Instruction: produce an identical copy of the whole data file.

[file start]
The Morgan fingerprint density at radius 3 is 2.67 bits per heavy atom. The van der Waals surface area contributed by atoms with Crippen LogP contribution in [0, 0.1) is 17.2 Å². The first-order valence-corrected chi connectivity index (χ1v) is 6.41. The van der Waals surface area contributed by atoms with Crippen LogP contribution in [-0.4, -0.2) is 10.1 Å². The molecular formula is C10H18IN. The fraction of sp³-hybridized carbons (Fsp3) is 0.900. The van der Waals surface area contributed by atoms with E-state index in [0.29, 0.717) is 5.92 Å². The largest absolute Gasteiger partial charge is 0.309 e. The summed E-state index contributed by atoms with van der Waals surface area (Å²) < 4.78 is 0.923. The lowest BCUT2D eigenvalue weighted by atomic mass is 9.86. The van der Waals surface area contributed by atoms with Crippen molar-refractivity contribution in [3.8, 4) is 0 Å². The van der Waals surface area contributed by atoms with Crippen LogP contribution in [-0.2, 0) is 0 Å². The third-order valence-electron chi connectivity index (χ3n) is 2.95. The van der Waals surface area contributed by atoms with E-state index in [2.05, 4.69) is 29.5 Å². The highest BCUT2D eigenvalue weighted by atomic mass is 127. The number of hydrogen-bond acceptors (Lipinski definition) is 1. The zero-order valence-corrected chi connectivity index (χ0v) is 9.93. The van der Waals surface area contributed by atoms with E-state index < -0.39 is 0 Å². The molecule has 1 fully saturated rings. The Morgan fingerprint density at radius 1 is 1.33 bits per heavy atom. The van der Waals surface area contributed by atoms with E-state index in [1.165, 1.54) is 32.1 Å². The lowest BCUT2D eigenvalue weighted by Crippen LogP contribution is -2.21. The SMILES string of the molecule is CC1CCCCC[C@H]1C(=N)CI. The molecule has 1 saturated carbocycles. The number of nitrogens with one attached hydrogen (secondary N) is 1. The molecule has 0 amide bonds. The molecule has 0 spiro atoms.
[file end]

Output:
The Morgan fingerprint density at radius 3 is 2.67 bits per heavy atom. The van der Waals surface area contributed by atoms with Crippen LogP contribution in [0, 0.1) is 17.2 Å². The first-order valence-corrected chi connectivity index (χ1v) is 6.41. The van der Waals surface area contributed by atoms with Crippen LogP contribution in [-0.4, -0.2) is 10.1 Å². The molecular formula is C10H18IN. The fraction of sp³-hybridized carbons (Fsp3) is 0.900. The van der Waals surface area contributed by atoms with E-state index in [0.29, 0.717) is 5.92 Å². The largest absolute Gasteiger partial charge is 0.309 e. The summed E-state index contributed by atoms with van der Waals surface area (Å²) < 4.78 is 0.923. The lowest BCUT2D eigenvalue weighted by atomic mass is 9.86. The van der Waals surface area contributed by atoms with Crippen molar-refractivity contribution in [3.8, 4) is 0 Å². The van der Waals surface area contributed by atoms with Crippen LogP contribution in [-0.2, 0) is 0 Å². The third-order valence-electron chi connectivity index (χ3n) is 2.95. The van der Waals surface area contributed by atoms with E-state index in [2.05, 4.69) is 29.5 Å². The highest BCUT2D eigenvalue weighted by atomic mass is 127. The number of hydrogen-bond acceptors (Lipinski definition) is 1. The zero-order valence-corrected chi connectivity index (χ0v) is 9.93. The van der Waals surface area contributed by atoms with E-state index < -0.39 is 0 Å². The molecule has 1 fully saturated rings. The Morgan fingerprint density at radius 1 is 1.33 bits per heavy atom. The van der Waals surface area contributed by atoms with E-state index in [1.165, 1.54) is 32.1 Å². The lowest BCUT2D eigenvalue weighted by Crippen LogP contribution is -2.21. The SMILES string of the molecule is CC1CCCCC[C@H]1C(=N)CI. The molecule has 1 saturated carbocycles. The number of nitrogens with one attached hydrogen (secondary N) is 1. The molecule has 0 amide bonds. The molecule has 0 spiro atoms.